I am a specialist in the archaeology of ancient Egypt and Nubia. I am particularly interested in using material culture to explore broader cultural aspects, for example, colonial relations, shifting perceptions of the dead, or the relationship of material cultural boundaries to social groups within the Egyptian Nile Valley. My research draws on fieldwork projects in Egypt and the Sudan. I am an assistant director of the University of Michigan Abydos Middle Cemetery Project and I co-direct with Laurel Bestock (Brown University) the Uronarti Regional Archaeological Project. The focus of the latter work is the wonderful Middle Kingdom fortress on the island of Uronarti. I look forward to involving Swansea University students in both projects in the future.

I did my undergraduate and postgraduate at Macquarie University in Sydney and got my PhD in 2008 for a thesis completed as a guest at the Freie University in Berlin. Prior to my appointment at Swansea, I taught at Sydney University, Macquarie University, Monash University and the University of Vienna. Most recently, I was a post-doctoral researcher at the Austrian Academy of Sciences. I am currently completing a monograph based on that research titled Material Culture and Society: Abydos Assemblages from the Late Middle Kingdom until the Early New Kingdom. I also drink coffee.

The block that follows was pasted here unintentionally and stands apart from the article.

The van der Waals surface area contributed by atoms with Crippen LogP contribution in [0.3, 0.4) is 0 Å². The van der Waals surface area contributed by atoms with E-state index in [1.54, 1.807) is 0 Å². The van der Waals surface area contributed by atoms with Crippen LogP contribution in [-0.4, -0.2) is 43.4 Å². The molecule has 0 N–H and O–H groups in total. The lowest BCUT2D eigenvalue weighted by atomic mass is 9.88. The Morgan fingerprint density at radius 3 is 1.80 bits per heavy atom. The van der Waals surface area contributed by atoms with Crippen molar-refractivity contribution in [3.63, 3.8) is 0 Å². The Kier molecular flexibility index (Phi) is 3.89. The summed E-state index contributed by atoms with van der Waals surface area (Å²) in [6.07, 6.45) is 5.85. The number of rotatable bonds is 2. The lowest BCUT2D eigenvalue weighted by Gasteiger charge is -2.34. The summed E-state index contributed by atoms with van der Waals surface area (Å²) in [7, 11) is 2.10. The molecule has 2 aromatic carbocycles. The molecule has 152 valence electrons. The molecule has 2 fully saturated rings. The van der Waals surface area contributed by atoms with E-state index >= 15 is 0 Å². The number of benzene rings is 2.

Areas of Expertise

  • Archaeology
  • Egyptian Archaeology and Material Culture
  • Ancient Sudan
  • The Archaeology of Ancient Colonies

Publications

  1. Serving the Dead: Some Thoughts on Changes in Cultic Deposits at Abydos from the Late Old Kingdom to the Early Middle Kingdom. In Abydos: The Sacred Land at the Western Horizon. Leuven: Peeters.
  2. Between Egypt and Kerma: A Strange Tulip-Beaker from Mirgissa. In Studies on Ancient Egypt in Honour of Colin A. Hope. Leuven: Peeters.
  3. Middle Kingdom Fortresses in Nubia (Middle Kingdom and Second Intermediate Period). In Handbook of Ancient Nubia. De Gruyter.
  4. The Late Middle Kingdom in the Cemeteries at Mirgissa: Pottery and Relative Chronology. In
  5. Umm el-Qaab. Nachuntersuchungen im frühzeitlichen Königsfriedhof. 25./26./27. Vorbericht. Mitteilungen des Deutschen Archäologischen Instituts, Abteilung Kairo 73, 15-104.

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Teaching

  • CLD300 Classics, Ancient History, Egyptology Dissertation

    Dissertation module for students doing single honours or joint honours degrees in Classics, Classical Civilisation, Ancient History or Egyptology. The aim is for students to do detailed research, to work on a project for several months and to produce a scholarly study of c. 8000-10000 words. The dissertation topic can be chosen freely, in consultation with a member of academic staff and subject to compatibility with a student's degree scheme and availability of supervisors and library material. This is a chance for students to pursue an area in which they are especially interested, and to deal with it in depth. Students may choose to do museum-based research. There are two preparatory pieces of assessment: an abstract, outline and bibliography, and an analysis of crucial source material and/or secondary literature. Work on the dissertation itself takes up most of the two semesters. Students are expected to do research independently, but there is a series of lectures in the first semester to provide advice on research and scholarly writing, Every student will be assigned a supervisor who will be organising group sessions with his/her supervisees and who will also be available for one-to-one supervision sessions.